On January 19th, we presented our work on health literacy to our classmates in our Jefferson School of Health Professions class OT 560, “Interventions: Environmental Competence.” The focus of this interventions class is to understand the therapy process in terms of the dynamic interaction between the client, their occupations, and their environment, and apply this knowledge in practice by developing client-centered environmental modifications. In our concurrent course, OT 562, “Environmental Competence in Action”, pairs of students conduct an environmental analysis project with a community dwelling client. The OT students make seven visits to the client’s home and collaborate with the client to identify and carry out five adaptations to the environment that will support the client’s health and participation in daily occupations.

For many of us, this is our first time working as an OT consultant interacting with a client, as well as our first time performing a home environmental assessment. Prior to our first visits with our clients, our instructor, Tracey Vause-Earland, MS, OTR/L, prepared a series of classes designed to give us strategies for delivering client-centered, collaborative services. It was in planning these classes that Tracey asked us to present what she believed would be “imperative information” for the class to hear: the facts about health literacy.

Tracey was familiar with our work on health literacy in the virtual world of Second Life® (read about our presentation), and felt strongly that our classmates needed to develop health literacy skills in order to effectively interact with clients. We whole-heartedly agreed. Our research on health literacy has shown us just how critical it is for health professionals to support their clients’ ability to understand and use health information to make health decisions.

We began by showing a youtube clip created by the American Medical Association that contains first person accounts of what it is like to have low health literacy.  It was obvious following the video that we had our classmates’ attention. They expressed shock and amazement that their clients could be experiencing such low health literacy without their awareness.  We discussed what health literacy is and how the healthcare system places demands on individuals to independently manage their health. This creates an environment that is difficult for our clients.  We asked our classmates to brainstorm ways in which occupational therapists could improve clients’ understanding.  We did not anticipate the enthusiastic and thoughtful answers our classmates posed to this question.  They quite literally stole our thunder!  Knowing that our peers were able to apply the small amount of information we had given them and make connections to their interactions with clients was exciting.  The room was abuzz following our presentation. Classmates kept saying, “That was great- thank you. I had never thought about health literacy like that before.”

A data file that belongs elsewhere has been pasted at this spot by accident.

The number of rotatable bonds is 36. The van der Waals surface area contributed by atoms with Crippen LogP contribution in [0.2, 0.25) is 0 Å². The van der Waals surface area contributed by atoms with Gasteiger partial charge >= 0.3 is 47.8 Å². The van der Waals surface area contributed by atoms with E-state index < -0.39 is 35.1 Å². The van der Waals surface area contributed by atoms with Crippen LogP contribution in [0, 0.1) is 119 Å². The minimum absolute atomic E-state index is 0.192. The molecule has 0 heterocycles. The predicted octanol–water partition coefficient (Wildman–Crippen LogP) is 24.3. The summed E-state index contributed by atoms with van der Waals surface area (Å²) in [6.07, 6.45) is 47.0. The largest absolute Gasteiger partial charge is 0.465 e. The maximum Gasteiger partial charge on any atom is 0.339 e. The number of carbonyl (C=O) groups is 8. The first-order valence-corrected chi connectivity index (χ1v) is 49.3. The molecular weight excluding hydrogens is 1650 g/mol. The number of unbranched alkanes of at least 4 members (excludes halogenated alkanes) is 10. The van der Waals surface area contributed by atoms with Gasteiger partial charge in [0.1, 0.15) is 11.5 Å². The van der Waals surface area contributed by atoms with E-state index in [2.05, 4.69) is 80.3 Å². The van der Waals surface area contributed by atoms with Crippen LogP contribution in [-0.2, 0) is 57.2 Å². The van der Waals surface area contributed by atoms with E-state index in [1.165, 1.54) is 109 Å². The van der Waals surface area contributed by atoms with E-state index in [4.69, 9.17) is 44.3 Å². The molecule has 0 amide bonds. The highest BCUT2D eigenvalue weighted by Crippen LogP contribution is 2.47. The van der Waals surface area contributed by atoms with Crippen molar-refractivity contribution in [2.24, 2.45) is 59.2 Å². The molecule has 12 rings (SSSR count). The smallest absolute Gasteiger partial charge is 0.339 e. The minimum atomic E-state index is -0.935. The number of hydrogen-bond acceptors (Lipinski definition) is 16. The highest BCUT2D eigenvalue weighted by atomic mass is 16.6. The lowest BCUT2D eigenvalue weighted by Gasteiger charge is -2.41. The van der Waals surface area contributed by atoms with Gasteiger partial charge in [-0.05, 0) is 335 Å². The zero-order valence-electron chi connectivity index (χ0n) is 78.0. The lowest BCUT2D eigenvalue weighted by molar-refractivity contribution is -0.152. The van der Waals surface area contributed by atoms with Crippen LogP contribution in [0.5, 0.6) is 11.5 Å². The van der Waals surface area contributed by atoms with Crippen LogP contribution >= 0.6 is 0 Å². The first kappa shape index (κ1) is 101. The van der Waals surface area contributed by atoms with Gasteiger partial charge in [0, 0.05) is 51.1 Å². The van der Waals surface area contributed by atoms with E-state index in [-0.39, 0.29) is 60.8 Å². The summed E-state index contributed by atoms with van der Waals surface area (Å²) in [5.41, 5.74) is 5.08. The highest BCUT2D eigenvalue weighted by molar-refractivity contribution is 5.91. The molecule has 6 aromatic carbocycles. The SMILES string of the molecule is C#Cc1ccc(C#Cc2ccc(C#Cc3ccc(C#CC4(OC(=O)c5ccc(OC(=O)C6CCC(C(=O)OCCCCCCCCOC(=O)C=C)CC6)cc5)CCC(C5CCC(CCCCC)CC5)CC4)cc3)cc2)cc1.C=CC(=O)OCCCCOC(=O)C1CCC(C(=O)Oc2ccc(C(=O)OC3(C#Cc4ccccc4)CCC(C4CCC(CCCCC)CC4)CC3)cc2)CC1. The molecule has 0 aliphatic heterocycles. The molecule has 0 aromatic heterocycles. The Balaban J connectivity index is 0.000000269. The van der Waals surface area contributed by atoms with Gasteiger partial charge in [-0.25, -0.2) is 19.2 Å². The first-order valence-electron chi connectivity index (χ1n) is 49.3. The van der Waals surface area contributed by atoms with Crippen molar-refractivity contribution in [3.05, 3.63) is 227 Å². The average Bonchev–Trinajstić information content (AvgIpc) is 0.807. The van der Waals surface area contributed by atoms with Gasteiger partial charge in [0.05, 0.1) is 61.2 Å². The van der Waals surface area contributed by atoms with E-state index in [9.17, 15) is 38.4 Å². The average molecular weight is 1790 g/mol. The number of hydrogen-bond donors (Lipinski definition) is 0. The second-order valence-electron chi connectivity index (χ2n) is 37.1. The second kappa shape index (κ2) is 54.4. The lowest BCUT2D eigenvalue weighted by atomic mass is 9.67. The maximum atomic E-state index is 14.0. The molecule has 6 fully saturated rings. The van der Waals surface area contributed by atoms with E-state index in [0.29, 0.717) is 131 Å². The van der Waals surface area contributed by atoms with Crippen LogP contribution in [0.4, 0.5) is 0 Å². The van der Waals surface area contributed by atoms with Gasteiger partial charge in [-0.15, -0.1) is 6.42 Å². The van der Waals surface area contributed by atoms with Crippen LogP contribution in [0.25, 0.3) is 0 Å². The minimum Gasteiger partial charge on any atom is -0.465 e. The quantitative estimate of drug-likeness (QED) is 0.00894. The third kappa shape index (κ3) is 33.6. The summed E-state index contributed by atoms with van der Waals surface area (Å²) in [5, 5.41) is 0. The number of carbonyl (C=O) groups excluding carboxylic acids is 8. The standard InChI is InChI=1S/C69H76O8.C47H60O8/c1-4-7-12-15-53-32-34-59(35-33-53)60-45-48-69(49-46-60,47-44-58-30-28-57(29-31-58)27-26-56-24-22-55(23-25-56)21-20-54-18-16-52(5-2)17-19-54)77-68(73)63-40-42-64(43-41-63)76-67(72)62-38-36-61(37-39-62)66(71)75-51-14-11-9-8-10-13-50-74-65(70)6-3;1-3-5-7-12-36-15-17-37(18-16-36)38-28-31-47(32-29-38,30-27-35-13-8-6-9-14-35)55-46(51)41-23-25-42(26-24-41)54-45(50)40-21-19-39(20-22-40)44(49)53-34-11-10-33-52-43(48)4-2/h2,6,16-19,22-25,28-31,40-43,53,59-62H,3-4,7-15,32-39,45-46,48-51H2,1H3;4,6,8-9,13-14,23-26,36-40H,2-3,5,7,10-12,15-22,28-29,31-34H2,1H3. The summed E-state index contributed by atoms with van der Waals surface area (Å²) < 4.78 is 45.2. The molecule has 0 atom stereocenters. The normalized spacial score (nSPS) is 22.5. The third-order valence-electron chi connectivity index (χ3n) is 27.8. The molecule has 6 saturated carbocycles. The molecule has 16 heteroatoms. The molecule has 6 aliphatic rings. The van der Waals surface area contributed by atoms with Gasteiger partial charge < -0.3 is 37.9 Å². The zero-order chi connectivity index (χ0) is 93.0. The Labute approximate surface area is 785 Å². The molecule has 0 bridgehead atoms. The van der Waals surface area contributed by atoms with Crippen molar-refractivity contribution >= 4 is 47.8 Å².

In the three weeks since delivering our presentation, several classmates have voluntarily approached us to tell us how they have seen applications of health literacy in their own lives, and how their awareness of health literacy has shaped their interactions with their clients One classmate said, “I thought of your presentation over the weekend when I was at the doctor’s office. I had a question I wanted to ask my doctor, but I didn’t know how to phrase it, and I was too scared to bring it up in the end.” Another classmate said, “My OT 562 partner and I recalled what we learned about health literacy in your presentation when we worked with our client for our project this week. When we asked our client what kind of medication he was taking, he said he didn’t know what it was, but he takes it anyway ‘because the doctor tells him to’. He said he usually takes two kinds of medication before breakfast, but he doesn’t know if that’s the correct time of day to take them. He showed us the medications- he’s taking a blood thinner and a laxative, but he didn’t know why. We recognized this as an example of low health literacy!”

Our hope is that we can continue to educate those around us about health literacy: our peers, our professors, our clients, and our future employers and colleagues.  Evidence shows that the health care system is demanding more and more of clients to manage their own health (Smith & Gutman, 2011). This means that health professionals need to become skilled in supporting health literacy in their clients. We have developed a firm belief that health literacy is the future of health care and that it is imperative that we continue to spread the word.

For additional resources and information, visit our wiki.

References:

Smith, D. L., & Gutman, S. A. (2011).  Health literacy in occupational therapy practice and research.  American Journal                                                    of Occupational Therapy, 65, 367-369.  doi: 10.5014/ajot.2011.002139